Slow cooker classic Bolognese
Updated: Feb 28, 2021
This trusty kitchen appliance creates a rich ragû while you can go about your day.
Only my closest friends know this, but I sleep with the Golden Girls every night.
Let me rephrase; I have to fall asleep while watching The Golden Girls, and have done this for a number of years. I know most of the zingers by heart, down to the timing, and that Sophia’s secret pasta sauce takes 14 hours to make. “If this sauce were a man, I’d get naked and make love to it,” she says while standing at her stove.
My weird obsession for old TV sitcoms aside, old-school Italian cooks know that a good Bolognese is going to take some time to make. I have a dear friend, Kelley DiValerio Gonzalez, who said her Italian Nonna in Philadelphia used to spend five to six hours making her pasta sauce “adding wine periodically.” While I don’t have a drop of Italian blood in my veins, I do have a deep appreciation for tradition. In this kitchen, wisdom and inspiration from home cooks is the peg on which we hang our aprons.
However, while I’m unloading my dark secrets on you, let me also confess that for weeknight pasta dinners, I have been known to open a jar of sauce, doctor it up a bit, and add pasta for a quick supper. Italian Nonnas everywhere are clutching at their hearts and gasping “Jesus, Mary, and Joseph!”
But listen, Nonna, few people can spend several hours babysitting the perfect Bolognese. That’s why this slow cooker ragû Bolognese is the perfect marriage of convenience and low-and-slow. Plus, January is National Slow Cooker Month, which makes it a perfect time to haul out that trusted kitchen appliance and make something comforting for supper.
But first, a quick detour to share some Missouri trivia. The crock-pot’s inventor, Irving Naxon (Nachumsohn), sold his business in 1971 to Kansas City’s Rival Manufacturing when he retired. His “Naxon Beanery” was inspired by the Jewish cooking tradition of taking crocks to town bakeries in order to prepare the Sabbath stew known as cholent. Rival successfully marketed the crock-pot as the first slow cooker, taking Naxon's invention to another level.
Of course, the history of ragû Bolognese goes much farther back in time—to the 18th century—when a cook served the dish to Cardinal Barnaba Chiaramonti. The cardinal later became Pope Pius VII and his cook, Alberto Alvisi, was credited for creating a heavenly dish that is cherished even today.
One of the first written recipes for Bolognese appeared in a late 19th-century cookbook that called for the meat (veal) and vegetables to be cooked in broth—not tomato sauce—and that cream should be added to finish the ragû. Over the years as the recipe evolved, tomato sauce would become a common ingredient, but garlic, a staple of Italian cuisine, would not be added. I see lots of garlic and herbs in recipes from celebrity chefs to church ladies, but it’s not traditional.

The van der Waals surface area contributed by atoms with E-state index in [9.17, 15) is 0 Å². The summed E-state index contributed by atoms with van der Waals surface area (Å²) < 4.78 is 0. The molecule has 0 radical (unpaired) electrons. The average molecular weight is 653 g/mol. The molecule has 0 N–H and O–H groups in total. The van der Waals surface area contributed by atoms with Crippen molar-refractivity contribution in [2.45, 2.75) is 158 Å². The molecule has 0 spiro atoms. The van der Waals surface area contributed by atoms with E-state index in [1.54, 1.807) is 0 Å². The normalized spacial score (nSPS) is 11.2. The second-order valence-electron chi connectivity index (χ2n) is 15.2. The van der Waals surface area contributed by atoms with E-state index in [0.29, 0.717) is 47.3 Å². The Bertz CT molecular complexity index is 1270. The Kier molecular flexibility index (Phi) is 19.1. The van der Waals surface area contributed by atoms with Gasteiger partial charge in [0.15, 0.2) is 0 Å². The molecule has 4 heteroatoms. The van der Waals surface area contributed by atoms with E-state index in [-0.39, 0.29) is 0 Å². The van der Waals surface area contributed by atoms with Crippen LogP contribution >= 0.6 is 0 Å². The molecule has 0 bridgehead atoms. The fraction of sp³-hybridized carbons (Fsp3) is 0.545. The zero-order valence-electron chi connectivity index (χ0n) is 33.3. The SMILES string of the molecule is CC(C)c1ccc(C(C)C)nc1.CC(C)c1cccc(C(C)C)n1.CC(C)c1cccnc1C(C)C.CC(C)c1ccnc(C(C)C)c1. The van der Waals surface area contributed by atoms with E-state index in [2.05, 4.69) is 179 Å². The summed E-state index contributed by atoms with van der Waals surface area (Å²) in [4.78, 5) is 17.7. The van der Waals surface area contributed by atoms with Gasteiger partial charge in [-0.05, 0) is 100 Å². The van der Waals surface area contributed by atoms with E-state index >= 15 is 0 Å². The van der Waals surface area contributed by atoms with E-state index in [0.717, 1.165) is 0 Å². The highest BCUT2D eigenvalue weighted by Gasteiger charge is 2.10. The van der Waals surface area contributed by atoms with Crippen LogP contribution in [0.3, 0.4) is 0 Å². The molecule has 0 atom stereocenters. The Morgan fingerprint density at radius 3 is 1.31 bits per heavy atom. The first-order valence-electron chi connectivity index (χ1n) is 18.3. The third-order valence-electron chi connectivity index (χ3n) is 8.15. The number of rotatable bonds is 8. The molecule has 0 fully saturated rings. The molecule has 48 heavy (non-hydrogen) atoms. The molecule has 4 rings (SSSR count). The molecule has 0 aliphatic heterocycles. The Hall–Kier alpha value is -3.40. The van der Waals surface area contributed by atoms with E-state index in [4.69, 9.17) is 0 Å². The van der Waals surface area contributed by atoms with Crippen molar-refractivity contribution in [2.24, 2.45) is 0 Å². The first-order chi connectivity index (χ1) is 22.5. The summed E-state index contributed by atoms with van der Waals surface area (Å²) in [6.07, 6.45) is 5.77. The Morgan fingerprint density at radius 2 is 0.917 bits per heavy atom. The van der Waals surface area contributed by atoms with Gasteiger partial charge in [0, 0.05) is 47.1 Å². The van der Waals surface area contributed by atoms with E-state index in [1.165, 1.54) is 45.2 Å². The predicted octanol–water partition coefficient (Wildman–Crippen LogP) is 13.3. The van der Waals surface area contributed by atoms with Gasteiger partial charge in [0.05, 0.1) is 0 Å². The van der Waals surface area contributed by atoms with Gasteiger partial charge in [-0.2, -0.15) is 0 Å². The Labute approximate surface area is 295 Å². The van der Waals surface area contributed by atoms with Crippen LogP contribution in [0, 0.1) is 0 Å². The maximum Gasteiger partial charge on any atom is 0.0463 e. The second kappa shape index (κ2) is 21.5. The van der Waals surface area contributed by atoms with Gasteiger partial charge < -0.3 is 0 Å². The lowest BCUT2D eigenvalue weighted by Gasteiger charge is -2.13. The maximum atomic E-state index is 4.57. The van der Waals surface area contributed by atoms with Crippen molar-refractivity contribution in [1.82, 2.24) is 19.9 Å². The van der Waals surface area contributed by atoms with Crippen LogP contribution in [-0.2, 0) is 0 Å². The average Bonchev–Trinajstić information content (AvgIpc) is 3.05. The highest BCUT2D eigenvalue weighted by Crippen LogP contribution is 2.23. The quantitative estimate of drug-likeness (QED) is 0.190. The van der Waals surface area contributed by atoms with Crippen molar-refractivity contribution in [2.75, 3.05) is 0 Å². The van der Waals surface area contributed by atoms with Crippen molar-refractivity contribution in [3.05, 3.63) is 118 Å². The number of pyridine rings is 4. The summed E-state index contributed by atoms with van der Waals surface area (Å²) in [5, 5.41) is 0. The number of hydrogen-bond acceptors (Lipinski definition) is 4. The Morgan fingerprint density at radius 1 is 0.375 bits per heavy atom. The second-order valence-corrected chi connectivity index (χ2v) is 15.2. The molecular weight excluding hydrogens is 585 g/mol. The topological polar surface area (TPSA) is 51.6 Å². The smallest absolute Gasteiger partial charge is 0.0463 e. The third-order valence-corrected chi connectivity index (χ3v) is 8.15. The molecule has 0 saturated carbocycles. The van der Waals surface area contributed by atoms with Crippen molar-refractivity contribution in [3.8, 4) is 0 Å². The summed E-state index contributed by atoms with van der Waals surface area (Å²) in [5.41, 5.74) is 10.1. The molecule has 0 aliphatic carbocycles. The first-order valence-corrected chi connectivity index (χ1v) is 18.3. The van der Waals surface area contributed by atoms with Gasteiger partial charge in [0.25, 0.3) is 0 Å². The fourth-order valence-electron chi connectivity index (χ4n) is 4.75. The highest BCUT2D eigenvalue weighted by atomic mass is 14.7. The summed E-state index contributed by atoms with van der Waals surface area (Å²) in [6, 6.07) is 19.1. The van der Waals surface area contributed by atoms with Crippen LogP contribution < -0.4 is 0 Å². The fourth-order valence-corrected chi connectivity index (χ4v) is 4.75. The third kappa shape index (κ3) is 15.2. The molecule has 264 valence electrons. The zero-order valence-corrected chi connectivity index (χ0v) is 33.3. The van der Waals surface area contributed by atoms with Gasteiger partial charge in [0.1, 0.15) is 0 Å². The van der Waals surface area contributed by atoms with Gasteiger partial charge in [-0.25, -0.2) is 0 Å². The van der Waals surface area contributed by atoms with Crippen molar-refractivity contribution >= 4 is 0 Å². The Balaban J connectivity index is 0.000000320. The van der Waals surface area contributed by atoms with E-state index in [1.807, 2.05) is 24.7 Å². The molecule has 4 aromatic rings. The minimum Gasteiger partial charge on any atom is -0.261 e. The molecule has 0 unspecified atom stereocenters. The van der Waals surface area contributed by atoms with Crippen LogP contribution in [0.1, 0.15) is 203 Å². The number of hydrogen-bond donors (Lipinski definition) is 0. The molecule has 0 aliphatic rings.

In fact, according to the Italian Academy of Cuisine, a classic ragû Bolognese should include beef, pancetta, onion, carrot, celery, tomato purée, broth, dry white wine, milk, salt, and pepper. And while many Americans serve Bolognese with spaghetti, tagliatelle is the pasta you’ll find in this dish when visiting Italy.
For me, any respectable Bolognese begins with a trip to The Hill, St. Louis’ Italian neighborhood, and DiGregario’s Italian Market for canned San Marzano tomatoes from Italy, tagliatelle, pancetta, and Parmesan. Missouri Baking Company sells Italian bread worthy to mop up leftover sauce.
With shopping complete, it’s time to start the sauce. I’m going to let it simmer in the slow cooker overnight, but the steps prior to mixing everything together and switching the button on are crucial. Softening and lightly browning the soffritto (onions, celery, and carrots) helps to deepen the flavor, as does browning the meat in the frying pan.
Next, let’s talk canned tomatoes. Busy cooks tend to like shortcuts and either buy diced or crushed tomatoes, but these are overly processed, and many experts agree it changes the flavor. Use the whole tomatoes and just gently crush them by hand. It’s what Nonna would do. Actually, she’d probably go to her garden, pick vine-ripened tomatoes, roast them with olive oil and a pinch of salt, and then crush them by hand.
Also, trust tradition and add the milk. Other than being part of this recipe since the 19th century, milk helps to tenderize the meat and balance the tomatoes’ acidity. Don’t worry; it won’t curdle using this low heat. In the end, you’ll have a meaty and rich sauce to swoon over.
You also may ask is it worth a trip to buy the ribbon-style pasta versus the box of dried spaghetti you have in the pantry. Think of it this way: surface area. The ragû clings better to the wider pasta, not to mention that tradition thing, but if you’d rather not make a trip to the market, what’s in your pantry will work.
Oh, let’s face it; I’d eat this ragû right out of the slow cooker with a spoon and a piece of Italian bread. Actually, it’s best to toss the pasta with the sauce; don’t just ladle the ragû over the cooked pasta. This allows the sauce to cling to all the noodles, and it won’t hack off Nonna.
This recipe will create enough to feed six to eight people, so if your family is smaller, the sauce freezes beautifully. Better yet, put some in a jar and share it with a neighbor to celebrate National Spaghetti Day (Jan. 4).